I am lucky to have a role that is flexible enough to allow me to step away for a bit when I need to, whether it's for a coffee break, a walk, or even grabbing lunch with someone.

The tools Maximus recently made available to all employees — Headspace and Wellbeats — have been great, and I have tried to take advantage of them when I can. I find myself reminding my team more and more frequently to step away from their computers for just a little bit to get a break because the cadence of work is so different when you're working at home by yourself all day. Without those short water cooler moments and social interactions that naturally occur in an office, it's too easy to forget to come up for air.

I am a true believer that people work their best when they get a break and can recharge through family, friends, or hobbies. I try to model that for my team because I know that, as a leader, my actions set expectations (even when I don't want them to!).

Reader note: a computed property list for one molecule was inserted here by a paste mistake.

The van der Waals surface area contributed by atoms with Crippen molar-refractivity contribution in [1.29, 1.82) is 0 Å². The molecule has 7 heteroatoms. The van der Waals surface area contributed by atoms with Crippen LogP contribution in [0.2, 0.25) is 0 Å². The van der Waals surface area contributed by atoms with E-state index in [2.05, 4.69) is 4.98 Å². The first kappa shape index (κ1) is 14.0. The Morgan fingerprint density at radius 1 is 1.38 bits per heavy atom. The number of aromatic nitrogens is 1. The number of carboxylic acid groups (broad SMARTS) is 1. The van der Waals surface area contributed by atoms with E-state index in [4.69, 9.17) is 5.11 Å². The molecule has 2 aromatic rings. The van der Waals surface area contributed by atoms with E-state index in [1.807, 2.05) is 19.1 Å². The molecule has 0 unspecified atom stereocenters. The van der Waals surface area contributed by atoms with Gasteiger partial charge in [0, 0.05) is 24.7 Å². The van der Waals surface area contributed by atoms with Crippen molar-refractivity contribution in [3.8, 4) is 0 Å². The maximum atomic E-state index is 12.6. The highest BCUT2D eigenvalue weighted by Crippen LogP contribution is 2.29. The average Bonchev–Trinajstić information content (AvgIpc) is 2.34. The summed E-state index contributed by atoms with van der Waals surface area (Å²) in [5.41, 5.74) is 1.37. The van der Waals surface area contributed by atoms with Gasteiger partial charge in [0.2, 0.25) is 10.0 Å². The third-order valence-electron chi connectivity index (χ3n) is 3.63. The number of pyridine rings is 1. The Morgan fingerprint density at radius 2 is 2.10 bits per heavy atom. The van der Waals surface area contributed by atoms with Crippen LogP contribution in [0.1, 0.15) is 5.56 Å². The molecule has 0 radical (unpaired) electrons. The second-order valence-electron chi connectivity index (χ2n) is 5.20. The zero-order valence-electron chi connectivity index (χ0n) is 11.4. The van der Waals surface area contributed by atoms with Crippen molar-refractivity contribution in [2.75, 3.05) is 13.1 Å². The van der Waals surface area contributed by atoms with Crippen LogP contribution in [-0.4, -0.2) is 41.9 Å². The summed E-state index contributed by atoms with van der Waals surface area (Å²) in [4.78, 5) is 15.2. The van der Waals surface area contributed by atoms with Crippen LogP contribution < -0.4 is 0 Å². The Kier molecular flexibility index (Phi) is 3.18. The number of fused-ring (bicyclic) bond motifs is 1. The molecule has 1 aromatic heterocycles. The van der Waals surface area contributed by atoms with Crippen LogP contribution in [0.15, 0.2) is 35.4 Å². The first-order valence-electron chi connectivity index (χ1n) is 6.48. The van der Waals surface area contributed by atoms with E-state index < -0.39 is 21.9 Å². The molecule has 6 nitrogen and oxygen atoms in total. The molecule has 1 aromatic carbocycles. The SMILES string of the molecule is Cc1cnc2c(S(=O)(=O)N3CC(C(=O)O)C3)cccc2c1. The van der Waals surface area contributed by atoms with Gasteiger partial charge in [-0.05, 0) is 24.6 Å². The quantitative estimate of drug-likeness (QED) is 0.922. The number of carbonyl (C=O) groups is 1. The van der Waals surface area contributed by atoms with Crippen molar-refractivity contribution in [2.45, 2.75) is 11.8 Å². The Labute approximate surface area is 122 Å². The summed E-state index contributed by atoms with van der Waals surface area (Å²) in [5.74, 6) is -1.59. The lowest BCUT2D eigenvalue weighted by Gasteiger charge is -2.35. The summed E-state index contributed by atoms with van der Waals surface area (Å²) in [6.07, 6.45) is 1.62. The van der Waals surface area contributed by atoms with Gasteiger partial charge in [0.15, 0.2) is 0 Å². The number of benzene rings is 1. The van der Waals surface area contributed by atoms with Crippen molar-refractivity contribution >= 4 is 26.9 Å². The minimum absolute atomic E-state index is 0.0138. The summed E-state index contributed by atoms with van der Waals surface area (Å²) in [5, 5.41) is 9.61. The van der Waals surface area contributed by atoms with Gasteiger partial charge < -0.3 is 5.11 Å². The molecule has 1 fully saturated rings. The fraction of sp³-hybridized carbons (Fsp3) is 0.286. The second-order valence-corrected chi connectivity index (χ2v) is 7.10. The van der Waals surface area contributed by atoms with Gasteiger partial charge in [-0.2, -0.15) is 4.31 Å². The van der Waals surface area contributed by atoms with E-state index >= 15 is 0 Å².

I love the ever-changing nature of the work we do and the evolving challenges that come when adapting to changing circumstances.

Laura Parsons

Senior Director, Federal BPO

What separates excellent programs from average ones?

No question — the people! That might be the obvious answer, but it's true. Processes evolve, technologies can be changed or updated, but having the right people in place to use and embrace those processes and technologies is critically important. Our clients have high expectations — in my opinion, rightfully so.